Experts believe there is a gap between evidence and technique when addressing mental health in the educational environment. Many programs addressing mental health in schools have been developed, including programs that deal with suicide, anger, anxiety, depression and aggression. However, a new article suggests that the generic model is not effective for every school setting. Researchers from the University of Missouri, including Melissa Maras, assistant professor of school psychology in the Department of Educational, School, and Counseling Psychology in the MU College of Education, and Joni Splett, a doctoral student, recently wrote about the topic.
They wrote that “Evidence based Practices” have absorbed a vast amount of training, money and time in order to reach a level of effectiveness and appropriateness with respect to mental health in the educational area. However, Maras believes that the developers neglected to allow for the uniqueness that a school environment presents, and thus decreased the impact that these programs have. She believes that families, children and schools are suffering as a result. “Every school is unique, with a distinct culture and different set of needs and resources,” says Maras. “Too often researchers are ready with the solution before they really know what the problem is. What schools really need is help sorting through everything they’re already doing to figure out what’s working and what’s not, and that can be difficult.”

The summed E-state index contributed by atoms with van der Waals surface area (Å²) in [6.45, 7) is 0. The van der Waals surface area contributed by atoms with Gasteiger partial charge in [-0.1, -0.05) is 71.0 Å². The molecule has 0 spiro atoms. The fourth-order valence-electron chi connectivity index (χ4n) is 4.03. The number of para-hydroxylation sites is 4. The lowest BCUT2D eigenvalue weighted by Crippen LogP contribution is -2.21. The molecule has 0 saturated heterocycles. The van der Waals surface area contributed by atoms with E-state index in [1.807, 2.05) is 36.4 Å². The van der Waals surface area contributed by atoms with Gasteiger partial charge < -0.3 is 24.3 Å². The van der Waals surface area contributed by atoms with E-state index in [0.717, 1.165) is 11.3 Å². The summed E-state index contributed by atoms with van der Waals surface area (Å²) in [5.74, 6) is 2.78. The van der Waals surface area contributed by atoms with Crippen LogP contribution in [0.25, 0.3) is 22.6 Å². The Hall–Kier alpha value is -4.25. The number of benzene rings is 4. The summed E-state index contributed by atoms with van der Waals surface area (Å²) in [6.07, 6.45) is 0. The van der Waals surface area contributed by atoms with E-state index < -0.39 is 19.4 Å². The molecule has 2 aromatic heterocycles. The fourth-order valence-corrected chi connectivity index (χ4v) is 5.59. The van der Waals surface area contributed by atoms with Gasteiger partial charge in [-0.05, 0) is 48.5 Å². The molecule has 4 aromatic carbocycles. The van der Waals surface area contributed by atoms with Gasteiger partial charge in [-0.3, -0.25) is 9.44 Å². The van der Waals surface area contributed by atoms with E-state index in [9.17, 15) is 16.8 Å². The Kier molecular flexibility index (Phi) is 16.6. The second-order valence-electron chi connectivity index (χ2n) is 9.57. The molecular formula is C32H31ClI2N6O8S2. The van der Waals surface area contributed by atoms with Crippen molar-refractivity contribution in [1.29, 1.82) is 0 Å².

The researchers are focusing their attention on an effort to create a modern model of mental health treatment in schools, called the “Community-Centered Model.” Their goal is to enhance the techniques that are already established, and to integrate new, more productive methods into the existing model. “We believe schools know what’s best for their students” says Splett in a related article. “Our job is to help them improve what they’re already doing and work with them to implement new programs and practices in a way that makes sense.”
Maras, Splett. Schools need collaboration, not packaged solutions, for best mental health programs. e! Science News. Web. May 4, 2011. http://esciencenews.com/articles/2011/05. Schools Need Collaboration, Not Packaged Solutions, for Best Mental Health Programs/04/schools.need.collaboration.not.packaged.solutions.best.mental.health.programs. Science Daily. Web. May 4, 2011. http://www.sciencedaily.com/releases/2011/05/110504123639.htm
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